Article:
Pursuant to Minn. Stat. § 469.044 (1994), the MCDA moved for an order requiring the Association to post a surety bond in an amount equal to the value of the project ($5,357,000). On March 3, 1995, the district court granted the MCDA's motion requiring (1) that, within seven days of the order, the Association must post a surety bond in the amount of $500,000; (2) the parties must submit the pending action to the district court for disposition by May 1, 1995; (3) if, on May 1, 1995, the parties had not submitted the action, then the Association must post an additional $2 million bond by May 8, 1995; and (4) that if the Association failed to post the bond the action would be dismissed with prejudice.

On March 10, 1995, the Association filed a motion for reconsideration of the court's order. In an order dated March 16, 1995, the district court denied the Association's motion for reconsideration and dismissed the action with prejudice based on the Association's failure to post bond. Judgment was entered on March 30, 1995. The Association appealed the judgment to the court of appeals. The court of appeals reversed the district court's holding that no bond was necessary because section 469.044 did not apply. Anderly, 539 N.W.2d at 820.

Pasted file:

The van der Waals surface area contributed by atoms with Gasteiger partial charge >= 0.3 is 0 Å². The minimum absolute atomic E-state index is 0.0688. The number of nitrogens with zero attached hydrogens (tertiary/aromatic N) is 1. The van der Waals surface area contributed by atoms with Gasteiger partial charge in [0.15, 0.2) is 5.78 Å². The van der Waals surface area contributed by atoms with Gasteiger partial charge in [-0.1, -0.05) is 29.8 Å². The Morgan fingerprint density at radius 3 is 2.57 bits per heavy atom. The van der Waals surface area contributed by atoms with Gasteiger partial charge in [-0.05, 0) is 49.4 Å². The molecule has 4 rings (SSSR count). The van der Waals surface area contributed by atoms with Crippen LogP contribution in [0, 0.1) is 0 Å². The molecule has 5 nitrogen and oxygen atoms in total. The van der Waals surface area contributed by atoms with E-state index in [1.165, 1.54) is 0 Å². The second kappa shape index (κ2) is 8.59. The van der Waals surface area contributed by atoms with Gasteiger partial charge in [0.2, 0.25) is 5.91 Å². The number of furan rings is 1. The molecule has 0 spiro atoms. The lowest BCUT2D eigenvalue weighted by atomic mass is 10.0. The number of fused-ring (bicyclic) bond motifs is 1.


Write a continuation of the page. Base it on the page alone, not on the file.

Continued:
On December 26, 1995, the MCDA filed a petition for review in this court. On January 25, 1996, this court granted the MCDA's petition for review and on February 26, 1996, the MCDA filed its brief. In response, the Association filed its brief on March 28, 1996 as respondents. Then, on April 2, 1996, Brighton and Marquette Partnership filed a brief as respondents.

Because neither Brighton nor Marquette Partnership filed a petition for further review or a conditional petition for further review, and because Brighton's and Marquette Partnership's position in this case is not opposed to the MCDA's, on April 4, 1996, the Association filed a motion to strike Brighton and Marquette Partnership's brief. In an order dated April 25, 1996 the Chief Justice stayed consideration of the Association's motion until consideration of the matter on its merits.

We turn first, then, to the motion to strike Brighton and Marquette Partnership's brief. These parties contacted and received instruction from the office of the Commissioner of the Supreme Court that if they wished to file a brief, they should file as respondents. Thus, because the Commissioner's office represented to the parties that they would be allowed to file a brief, we deny the Association's motion to strike Brighton and Marquette Partnership's brief. We will instead treat the brief as that of an Amicus.